Methods of Ethics

Henry Sidgwick

Book II

Chapter III


§5. But again, if these judgments are not clear and definite, still less are they consistent. I do not now mean that one man's estimate of the value of any kind of pleasures differs from another's: for we have assumed each sentient individual to be the final judge of the pleasantness and painfulness of his own feelings, and therefore this kind of discrepancy does not affect the validity of the judgments, and creates no difficulty until any one tries to appropriate the experience of others, But I mean that each individual's judgment of the comparative value of his own pleasures is apt to be different at different times, though it relates to the same past experiences; and that this variation is a legitimate ground for distrusting the validity of any particular comparison.

The causes of this variation seem to be partly due to the nature of the represented feeling, and partly to the general state of the mind at the time of making the representation. To begin with the former: we find that different kinds of past pleasures and pains do not equally admit of being revived in imagination. Thus, generally speaking, our more emotional and more representative pains are more easily revived than the more sensational and presentative: for example, it is at this moment much more easy for me to imagine the discomfort of expectancy which preceded a past sea-sickness than the pain of the actual nausea: although I infer---from the recollection of judgments passed at the time---that the former pain was trifling compared with the latter. To this cause it seems due that past hardships, toils, and anxieties often appear pleasurable when we look back upon them, after some interval; for the excitement, the heightened sense of life that accompanied the painful struggle, would have been pleasurable if taken by itself; and it is this that we recall rather than the pain. In estimating pleasures the other cause of variation is more conspicuous; we are conscious of changes occasional or periodic in our estimate of them, depending upon changes in our mental or bodily condition. E.g. it is a matter of common remark with respect to the gratifications of appetite that we cannot estimate them adequately in the state of satiety, and that we are apt to exaggerate them in the state of desire. (I do not deny that intensity of antecedent desire intensifies the pleasure of fruition; so that this pleasure not only appears, as Plato thought, but actually is greater owing to the strength of the desire that has preceded. Still it is a matter of common experience that pleasures which have been intensely desired are often found to disappoint expectation.)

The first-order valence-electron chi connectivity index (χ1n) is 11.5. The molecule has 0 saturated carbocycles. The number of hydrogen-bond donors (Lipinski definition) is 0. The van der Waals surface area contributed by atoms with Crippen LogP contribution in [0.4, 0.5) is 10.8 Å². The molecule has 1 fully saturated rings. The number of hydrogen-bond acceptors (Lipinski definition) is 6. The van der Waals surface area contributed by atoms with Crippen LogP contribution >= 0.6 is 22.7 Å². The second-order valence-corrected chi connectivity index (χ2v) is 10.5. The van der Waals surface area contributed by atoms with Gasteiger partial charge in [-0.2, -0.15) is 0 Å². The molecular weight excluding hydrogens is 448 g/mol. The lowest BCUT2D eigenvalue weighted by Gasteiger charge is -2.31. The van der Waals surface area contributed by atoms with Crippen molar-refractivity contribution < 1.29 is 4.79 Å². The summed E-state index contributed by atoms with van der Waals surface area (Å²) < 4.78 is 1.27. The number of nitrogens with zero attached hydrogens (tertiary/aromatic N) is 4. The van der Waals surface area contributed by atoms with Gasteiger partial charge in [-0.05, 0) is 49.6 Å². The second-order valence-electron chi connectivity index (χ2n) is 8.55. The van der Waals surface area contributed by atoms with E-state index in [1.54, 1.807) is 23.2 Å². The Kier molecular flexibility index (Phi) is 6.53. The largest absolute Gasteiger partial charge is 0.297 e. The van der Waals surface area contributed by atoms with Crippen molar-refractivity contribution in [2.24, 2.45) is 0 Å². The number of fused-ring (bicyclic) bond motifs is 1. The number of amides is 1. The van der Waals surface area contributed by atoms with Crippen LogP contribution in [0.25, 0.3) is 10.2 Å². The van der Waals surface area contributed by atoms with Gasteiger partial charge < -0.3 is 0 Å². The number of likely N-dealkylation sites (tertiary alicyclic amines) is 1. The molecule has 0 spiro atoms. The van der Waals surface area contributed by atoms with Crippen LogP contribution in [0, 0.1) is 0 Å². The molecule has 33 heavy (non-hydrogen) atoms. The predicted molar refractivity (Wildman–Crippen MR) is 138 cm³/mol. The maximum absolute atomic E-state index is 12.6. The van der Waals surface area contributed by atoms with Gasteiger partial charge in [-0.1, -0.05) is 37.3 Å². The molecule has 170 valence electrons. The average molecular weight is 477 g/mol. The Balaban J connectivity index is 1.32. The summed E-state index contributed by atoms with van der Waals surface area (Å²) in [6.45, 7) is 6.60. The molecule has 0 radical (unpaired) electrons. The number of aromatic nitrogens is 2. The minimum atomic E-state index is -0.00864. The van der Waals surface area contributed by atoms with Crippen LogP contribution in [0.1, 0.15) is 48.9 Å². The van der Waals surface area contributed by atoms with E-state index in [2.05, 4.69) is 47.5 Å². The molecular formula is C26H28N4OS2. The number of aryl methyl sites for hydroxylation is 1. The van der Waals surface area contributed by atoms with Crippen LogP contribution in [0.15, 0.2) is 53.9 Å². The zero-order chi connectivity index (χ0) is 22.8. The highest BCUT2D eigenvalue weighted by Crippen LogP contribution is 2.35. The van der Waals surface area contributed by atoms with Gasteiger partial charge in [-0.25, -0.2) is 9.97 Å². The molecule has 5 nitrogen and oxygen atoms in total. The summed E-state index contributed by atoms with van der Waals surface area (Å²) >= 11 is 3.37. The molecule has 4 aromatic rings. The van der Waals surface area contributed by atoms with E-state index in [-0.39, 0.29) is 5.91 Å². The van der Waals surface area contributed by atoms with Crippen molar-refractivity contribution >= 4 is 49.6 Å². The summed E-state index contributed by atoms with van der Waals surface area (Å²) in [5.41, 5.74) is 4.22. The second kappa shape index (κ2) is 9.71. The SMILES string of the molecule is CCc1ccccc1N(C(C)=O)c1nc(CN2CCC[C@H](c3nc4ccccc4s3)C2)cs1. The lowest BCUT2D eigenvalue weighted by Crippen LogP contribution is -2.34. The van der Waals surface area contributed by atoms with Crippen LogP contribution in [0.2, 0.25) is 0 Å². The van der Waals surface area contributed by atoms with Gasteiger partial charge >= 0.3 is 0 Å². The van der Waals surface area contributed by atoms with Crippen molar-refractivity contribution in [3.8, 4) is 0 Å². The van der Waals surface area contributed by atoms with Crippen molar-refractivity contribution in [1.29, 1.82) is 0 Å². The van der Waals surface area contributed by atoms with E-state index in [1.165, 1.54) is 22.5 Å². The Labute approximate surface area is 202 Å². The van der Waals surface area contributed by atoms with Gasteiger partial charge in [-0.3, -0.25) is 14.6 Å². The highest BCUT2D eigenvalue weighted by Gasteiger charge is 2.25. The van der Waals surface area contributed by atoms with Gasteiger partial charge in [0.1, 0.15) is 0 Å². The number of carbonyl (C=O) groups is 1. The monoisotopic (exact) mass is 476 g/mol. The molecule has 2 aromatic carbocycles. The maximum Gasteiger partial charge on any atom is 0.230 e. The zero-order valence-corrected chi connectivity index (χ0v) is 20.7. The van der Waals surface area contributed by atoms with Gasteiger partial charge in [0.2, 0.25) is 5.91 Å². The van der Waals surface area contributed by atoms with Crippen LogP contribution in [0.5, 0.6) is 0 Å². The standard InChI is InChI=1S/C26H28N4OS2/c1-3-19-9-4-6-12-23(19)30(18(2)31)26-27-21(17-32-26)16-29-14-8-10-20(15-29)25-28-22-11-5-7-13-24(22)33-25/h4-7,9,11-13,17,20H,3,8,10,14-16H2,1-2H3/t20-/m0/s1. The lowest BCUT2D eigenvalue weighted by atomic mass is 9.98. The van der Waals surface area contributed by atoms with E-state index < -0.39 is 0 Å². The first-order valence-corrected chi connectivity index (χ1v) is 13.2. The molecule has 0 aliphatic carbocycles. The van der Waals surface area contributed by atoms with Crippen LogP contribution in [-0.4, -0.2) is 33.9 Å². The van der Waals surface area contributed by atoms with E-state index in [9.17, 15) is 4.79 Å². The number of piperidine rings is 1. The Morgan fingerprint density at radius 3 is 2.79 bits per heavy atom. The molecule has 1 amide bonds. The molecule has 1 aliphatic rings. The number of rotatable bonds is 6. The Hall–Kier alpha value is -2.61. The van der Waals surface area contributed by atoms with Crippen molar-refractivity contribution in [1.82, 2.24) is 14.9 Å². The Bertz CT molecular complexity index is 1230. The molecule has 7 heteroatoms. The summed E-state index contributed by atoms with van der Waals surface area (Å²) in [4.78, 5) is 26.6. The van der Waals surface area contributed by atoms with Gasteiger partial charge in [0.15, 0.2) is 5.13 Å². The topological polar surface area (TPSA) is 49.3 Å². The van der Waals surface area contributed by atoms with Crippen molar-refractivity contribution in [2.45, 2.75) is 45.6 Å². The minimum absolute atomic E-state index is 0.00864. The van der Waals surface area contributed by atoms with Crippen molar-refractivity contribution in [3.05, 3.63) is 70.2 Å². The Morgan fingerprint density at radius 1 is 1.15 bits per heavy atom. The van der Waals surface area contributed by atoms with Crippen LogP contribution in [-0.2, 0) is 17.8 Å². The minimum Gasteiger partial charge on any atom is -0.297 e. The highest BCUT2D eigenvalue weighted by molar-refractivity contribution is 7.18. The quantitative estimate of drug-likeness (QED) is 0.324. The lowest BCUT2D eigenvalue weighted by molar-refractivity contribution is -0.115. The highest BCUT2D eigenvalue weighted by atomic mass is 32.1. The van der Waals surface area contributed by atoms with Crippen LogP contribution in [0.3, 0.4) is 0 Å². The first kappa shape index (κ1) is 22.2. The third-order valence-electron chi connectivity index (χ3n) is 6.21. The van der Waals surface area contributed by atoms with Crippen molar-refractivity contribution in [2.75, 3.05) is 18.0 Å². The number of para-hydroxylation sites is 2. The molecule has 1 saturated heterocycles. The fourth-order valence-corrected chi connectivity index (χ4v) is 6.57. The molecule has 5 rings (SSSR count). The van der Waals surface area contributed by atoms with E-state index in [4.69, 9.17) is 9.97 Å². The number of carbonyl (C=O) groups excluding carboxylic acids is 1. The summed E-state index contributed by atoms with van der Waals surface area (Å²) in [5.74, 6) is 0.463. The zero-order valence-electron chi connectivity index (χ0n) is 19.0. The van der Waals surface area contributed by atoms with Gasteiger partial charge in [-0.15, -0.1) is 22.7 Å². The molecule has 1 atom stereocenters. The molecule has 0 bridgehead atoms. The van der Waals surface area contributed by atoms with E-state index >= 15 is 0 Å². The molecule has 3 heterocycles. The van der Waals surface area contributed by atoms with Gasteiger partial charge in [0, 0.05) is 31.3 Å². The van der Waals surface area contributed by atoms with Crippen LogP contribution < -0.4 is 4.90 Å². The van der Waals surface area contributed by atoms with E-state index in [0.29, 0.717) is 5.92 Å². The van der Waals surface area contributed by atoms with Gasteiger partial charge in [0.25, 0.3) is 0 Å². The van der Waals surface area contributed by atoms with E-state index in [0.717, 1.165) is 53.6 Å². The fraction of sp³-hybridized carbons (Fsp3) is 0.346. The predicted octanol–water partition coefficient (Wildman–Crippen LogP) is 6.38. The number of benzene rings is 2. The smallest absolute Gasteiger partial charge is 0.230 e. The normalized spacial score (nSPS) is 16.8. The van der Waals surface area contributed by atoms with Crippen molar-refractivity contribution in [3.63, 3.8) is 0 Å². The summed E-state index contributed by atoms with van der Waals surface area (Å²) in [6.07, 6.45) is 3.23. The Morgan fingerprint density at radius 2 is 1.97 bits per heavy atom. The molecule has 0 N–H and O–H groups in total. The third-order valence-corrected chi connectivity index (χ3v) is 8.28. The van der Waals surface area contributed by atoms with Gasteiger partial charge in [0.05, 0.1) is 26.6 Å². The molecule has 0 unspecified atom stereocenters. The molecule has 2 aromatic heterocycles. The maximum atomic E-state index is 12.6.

There seem to be no special states of aversion, determined by bodily causes, and related to certain pains as our appetites to their correspondent pleasures; but most persons are liable to be thrown by the prospect of certain pains into the state of passionate aversion which we call fear, and to be thereby led to estimate such pains as worse than they would be judged to be in a calmer mood.

Further, when feeling any kind of pain or uneasiness we seem liable to underrate pain of a very dissimilar kind: thus in danger we value repose, overlooking its ennui, while the tedium of security makes us imagine the mingled excitement of past danger as almost purely pleasurable. And again when we are absorbed in any particular pleasant activity, the pleasures attending dissimilar activities are apt to be contemned: they appear coarse or thin, as the case may be: and this constitutes a fundamental objection to noting the exact degree of a pleasure at the time of experiencing it. The eager desire, which often seems an indispensable element of the whole state of pleasurable activity, generally involves a similar bias: indeed any strong excitement, in which our thought is concentrated on a single result or group of results---whether it be the excitement of aversion, fear, hope, or suspense---tends to make us inappreciative of alien pleasures and pains alike. And, speaking more generally, we cannot imagine as very intense a pleasure of a kind that at the time of imagining it we are incapable of experiencing: as (e.g.) the pleasures of intellectual or bodily exercise at the close of a wearying day; or any emotional pleasure when our susceptibility to the special emotion is temporarily exhausted. On the other hand, it is not easy to guard against error, as philosophers have often thought, by making our estimate in a cool and passionless state. For there are many pleasures which require precedent desire, and even enthusiasm and highly wrought excitement, in order to be experienced in their full intensity; and it is not likely that we should appreciate these adequately in a state of perfect tranquillity.

[ME, Empirical Hedonism---Continued, §4]
[ME, Empirical Hedonism---Continued, §6]